Disposable Surgical Devices: Paul Lubock knows which way the wind is blowing. Lubock was formerly vice president of engineering at Medstone International Inc., an Irvine company that has developed lithotripters, devices that use shock waves to disintegrate kidney stones.
Medstone for a long time had hoped that the U.S. Food and Drug Administration also would approve the use of its lithotripters for crushing gallstones. But the company recently abandoned those efforts, in part because the medical community seems to be leaning toward methods other than lithotripsy for treating or removing gallstones.
One method that is rapidly gaining popularity, Lubock said, is laparoscopic surgery, which does not require as extensive cutting as traditional surgery and speeds a patient’s recovery.
Laparoscopic surgery is performed through small incisions in the abdomen, using optical devices inserted through the navel to monitor the work as it done. The method is used not only for gallbladder removal but also for appendectomies, hernia operations and a variety of gynecological procedures, Lubock said.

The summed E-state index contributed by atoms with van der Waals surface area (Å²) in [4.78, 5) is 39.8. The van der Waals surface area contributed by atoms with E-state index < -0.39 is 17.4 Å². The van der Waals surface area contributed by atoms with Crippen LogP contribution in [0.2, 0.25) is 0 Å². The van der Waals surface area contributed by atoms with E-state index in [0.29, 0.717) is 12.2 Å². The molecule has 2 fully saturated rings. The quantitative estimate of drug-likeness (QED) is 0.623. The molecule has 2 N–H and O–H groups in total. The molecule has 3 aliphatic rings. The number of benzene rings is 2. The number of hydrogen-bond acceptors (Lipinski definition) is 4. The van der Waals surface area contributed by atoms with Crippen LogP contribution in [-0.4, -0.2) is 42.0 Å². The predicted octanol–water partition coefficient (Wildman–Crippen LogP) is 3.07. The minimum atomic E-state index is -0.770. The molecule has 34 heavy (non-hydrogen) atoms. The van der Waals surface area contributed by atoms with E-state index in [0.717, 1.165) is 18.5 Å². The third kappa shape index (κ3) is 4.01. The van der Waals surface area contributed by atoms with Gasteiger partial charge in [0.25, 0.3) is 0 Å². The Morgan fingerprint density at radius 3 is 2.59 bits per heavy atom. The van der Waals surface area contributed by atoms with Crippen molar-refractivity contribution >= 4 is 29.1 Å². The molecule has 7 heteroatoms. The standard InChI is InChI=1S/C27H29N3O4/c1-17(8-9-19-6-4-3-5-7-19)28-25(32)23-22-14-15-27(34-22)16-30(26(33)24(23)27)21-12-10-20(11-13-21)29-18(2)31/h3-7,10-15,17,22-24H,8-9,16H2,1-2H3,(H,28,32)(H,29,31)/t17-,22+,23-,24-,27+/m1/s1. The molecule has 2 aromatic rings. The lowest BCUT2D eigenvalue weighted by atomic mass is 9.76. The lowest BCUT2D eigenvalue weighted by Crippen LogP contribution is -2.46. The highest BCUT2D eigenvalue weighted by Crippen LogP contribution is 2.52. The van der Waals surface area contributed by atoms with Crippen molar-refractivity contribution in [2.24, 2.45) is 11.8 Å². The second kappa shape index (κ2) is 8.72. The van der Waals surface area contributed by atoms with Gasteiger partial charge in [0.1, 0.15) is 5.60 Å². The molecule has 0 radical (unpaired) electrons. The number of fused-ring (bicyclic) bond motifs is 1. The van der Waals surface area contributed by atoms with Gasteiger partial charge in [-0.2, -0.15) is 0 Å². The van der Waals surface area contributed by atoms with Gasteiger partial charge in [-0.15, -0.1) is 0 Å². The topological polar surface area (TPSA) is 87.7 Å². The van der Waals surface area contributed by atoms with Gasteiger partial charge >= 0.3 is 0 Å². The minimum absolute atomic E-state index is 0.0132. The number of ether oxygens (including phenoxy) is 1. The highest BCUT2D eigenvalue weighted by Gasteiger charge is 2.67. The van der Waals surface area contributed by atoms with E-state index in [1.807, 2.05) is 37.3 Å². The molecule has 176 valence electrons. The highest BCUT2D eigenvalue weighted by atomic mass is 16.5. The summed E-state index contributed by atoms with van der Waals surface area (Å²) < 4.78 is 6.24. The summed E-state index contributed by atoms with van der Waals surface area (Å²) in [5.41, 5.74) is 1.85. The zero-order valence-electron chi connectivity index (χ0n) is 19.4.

Lubock left Medstone in September to found Laparomed, an Irvine company that is designing disposable instruments, such as suturing and cutting devices, for laparoscopic surgery. “It is a tremendous opportunity for a small company,” he contends. He said doctors are lining up for training in the technique, and there is a shortage of surgical equipment.
Two venture capital firms, Medicus Venture Partners, of Menlo Park, and Crosspoint Venture Partners, of Irvine, have financed Laparomed. The fledgling company has six employees and on Monday it will get a chief executive officer--Ed McDonald, formerly vice president of sales and marketing for CDI, an Irvine cardiovascular equipment manufacturer. “We will come out with products in about six months,” Lubock promises.